Research versus advocacy

In an online discussion, someone recently asked me, "Well, if the Singapore government is so interventionist, why do they rank near the top of the Index of Economic Freedom?"

"Do you think that index is research into economic conditions in different countries?" I replied. "It is a piece of propaganda, intended to demonstrate a pre-existing conclusion: more laissez-faire == more prosperity."

A lot of ideologically driven "research" is like that: the "scholars" doing it are not setting out to find out anything. Instead, they want to martial support for what they already believe. Have you ever seen a Marxist professor publish a paper entitled, "In that instance, the capitalists were actually pretty cool"?

I have begun doing a research into distributism, to see if it is a workable economic program. I don't know the answer; I hope it is, but if it turns out it doesn't work in practice, I would much rather find that out than promote something unworkable. An ideologically "hardcore" distributist would, instead, set out to show that distributism works, and would only "find" things supporting distributism. This is why Rothbard would only tolerate "hardcore" libertarians: those were the ones who had completely stopped asking genuine research questions, and whose "research program" had become, "How can I advance anarcho-capitalism?"


  1. Think Singaporean politics could ever work in America? I think they could, but I still wouldn't want that kind of "make the trains run on time" policy.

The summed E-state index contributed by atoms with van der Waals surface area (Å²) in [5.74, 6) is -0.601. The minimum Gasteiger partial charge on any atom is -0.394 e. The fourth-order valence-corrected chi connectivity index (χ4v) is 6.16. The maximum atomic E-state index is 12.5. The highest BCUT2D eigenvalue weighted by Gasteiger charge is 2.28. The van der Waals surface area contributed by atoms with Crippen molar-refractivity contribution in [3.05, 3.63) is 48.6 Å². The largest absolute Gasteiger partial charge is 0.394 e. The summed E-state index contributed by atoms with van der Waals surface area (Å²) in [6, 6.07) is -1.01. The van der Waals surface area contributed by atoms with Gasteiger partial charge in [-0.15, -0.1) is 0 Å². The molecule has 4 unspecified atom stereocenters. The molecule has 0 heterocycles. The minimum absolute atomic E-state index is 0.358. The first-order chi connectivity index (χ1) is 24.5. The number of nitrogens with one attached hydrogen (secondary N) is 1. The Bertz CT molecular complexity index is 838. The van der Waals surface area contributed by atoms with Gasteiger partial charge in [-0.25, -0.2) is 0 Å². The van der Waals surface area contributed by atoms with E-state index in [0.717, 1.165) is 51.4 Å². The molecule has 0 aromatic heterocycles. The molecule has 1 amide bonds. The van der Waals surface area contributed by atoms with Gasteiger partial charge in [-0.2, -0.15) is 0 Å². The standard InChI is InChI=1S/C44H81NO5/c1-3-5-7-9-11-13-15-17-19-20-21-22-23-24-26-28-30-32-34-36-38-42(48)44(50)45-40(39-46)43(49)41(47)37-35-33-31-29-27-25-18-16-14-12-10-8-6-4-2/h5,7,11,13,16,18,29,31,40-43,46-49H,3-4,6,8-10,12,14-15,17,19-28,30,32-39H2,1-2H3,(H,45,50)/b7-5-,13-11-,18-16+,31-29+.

2. Is distributism an economic program at all? I haven't seen it yet. What I've heard about distributism sounds like a set of principles with not much going on than that. I hope to learn that it is a program, since I am entirely sympathetic with those principles. I'm looking forward to your thoughts on the matter.

    1. Well, do we really want a "program"? (I know I wrote that, but now I am re-thinking it!) I think what we want is a preference for smaller enterprises and widespread property ownership, since we know that these things tend to be more human ways of making a living. But rather than declaring a "program" in advance, I want to *search* for the most viable ways of moving in those directions.

    2. Yes, that makes sense to me. Looking forward to finding out what you find out.

      One idea I turn over in my head often, which I don't recall anyone bringing up before, is the possibility of a sliding scale for pro-labor laws which would exempt very small businesses from them. So, medium-to-large companies would have to work with the gamut of laws that protect their workers (minimum wage, etc. ... ideally more than what we have in the U.S. now) while very small companies would operate in a libertarian paradise. There would be many details to figure out, which may prove to be insurmountable obstacles. I don't know how you would police the use of "independent contractors" to mask the true size of the company. But, if this could be made to work, I think it might be very salutary. The government would not need to set a hard limit on the size of a firm. Some large companies might still prosper, but only if they can prosper while providing quality jobs.

    3. Very good, Greg! (Sliding scale labor laws.) I've been thinking along such lines myself.


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